“It’s hard to find more words to describe what Giannis does,” Budenholzer said, adding, “He’s off the charts.”
In the semifinals, the Bucks faced the Nets, led by trio of superstars Kevin Durant, Kyrie Irving and James Harden. Milwaukee lost the first two games of the series, including a 39-point blowout in Game 2. But the Nets were hampered by injuries to Irving and Harden, and Antetokounmpo put in his own performances to extend the series to seven. matches. In the last game, a jump shot from Durant at the end of the settlement came within an inch of the Bucks’ season end: his toe was on the 3-point line, so the shot didn’t. was worth a match equal to 2 points and not a winner of Game 3. Instead, with Antetokounmpo’s 40 points and 13 rebounds, the Bucks won the deciding overtime game in Brooklyn.
In Game 5 of the Eastern Conference Finals against the Atlanta Hawks, with the series tied at two games apiece, Antetokounmpo awkwardly landed and fell to the ground holding his left knee, raising fears that he is not the latest in a series of NBA stars. running out of time because of a serious injury. With his return date uncertain, the Bucks relied on Holiday and Middleton to win Games 5 and 6 and send Milwaukee to their first NBA Final since 1974.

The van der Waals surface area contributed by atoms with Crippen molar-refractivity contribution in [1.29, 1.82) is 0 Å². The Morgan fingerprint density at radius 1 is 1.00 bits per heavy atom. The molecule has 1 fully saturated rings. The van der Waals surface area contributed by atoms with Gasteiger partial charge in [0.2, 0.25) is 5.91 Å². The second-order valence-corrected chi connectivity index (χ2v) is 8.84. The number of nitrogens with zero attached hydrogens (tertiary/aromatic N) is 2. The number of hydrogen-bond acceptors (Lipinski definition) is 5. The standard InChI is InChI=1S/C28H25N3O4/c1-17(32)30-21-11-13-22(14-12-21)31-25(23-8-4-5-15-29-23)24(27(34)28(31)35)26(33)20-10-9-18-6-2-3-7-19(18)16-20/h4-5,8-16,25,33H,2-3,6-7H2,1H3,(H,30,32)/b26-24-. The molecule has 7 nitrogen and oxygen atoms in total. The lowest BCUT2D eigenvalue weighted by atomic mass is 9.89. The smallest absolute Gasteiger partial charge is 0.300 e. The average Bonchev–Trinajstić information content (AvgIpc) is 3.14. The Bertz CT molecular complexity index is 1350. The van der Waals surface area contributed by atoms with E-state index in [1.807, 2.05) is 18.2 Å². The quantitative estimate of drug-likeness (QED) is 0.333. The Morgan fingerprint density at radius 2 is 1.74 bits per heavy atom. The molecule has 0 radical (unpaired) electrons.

Antetokounmpo’s injury turned out to be just a hyperextension, allowing him to return for the championship round. In the final, the Suns won the first two home games, marking the third straight series in which the Bucks have faced a deficit. Antetokounmpo’s 41 points in Game 3 in Milwaukee helped turn the tide as the Bucks won 120-100.
In Game 4, the Bucks came back 9 points in the fourth quarter and tied the series behind Middleton’s 40 points. But that game will be remembered for Antetokounmpo’s late-game block over Suns center Deandre Ayton, one of the most important defensive games in NBA Finals history.
With solid momentum in the back, the Bucks returned to Phoenix and put the Suns on the brink of Game 5, highlighted by an alley-oop to Holiday’s Antetokounmpo at the end of the game. Entering Game 6, Antetokounmpo averaged 32.2 points, 13 rebounds and 5.6 assists per game in the final.
Following Tuesday’s buzzer, an emotional Antetokounmpo hugged former Bucks goalie Brandon Jennings, who played in the NBA from 2009 to 2018 and was briefly Antetokounmpo’s teammate. It was Jennings who once enthusiastically predicted that Milwaukee would beat the more talented Miami Heat in six games in a 2013 playoff series. The hugely inaccurate prediction became a rallying cry for Milwaukee’s fan base and made Jennings something of a cult hero.
Fans chanted, “Bucks in six!” throughout the series. These chants were deafening after the game, as the audience was overjoyed that Jennings’ prophecy had finally come true.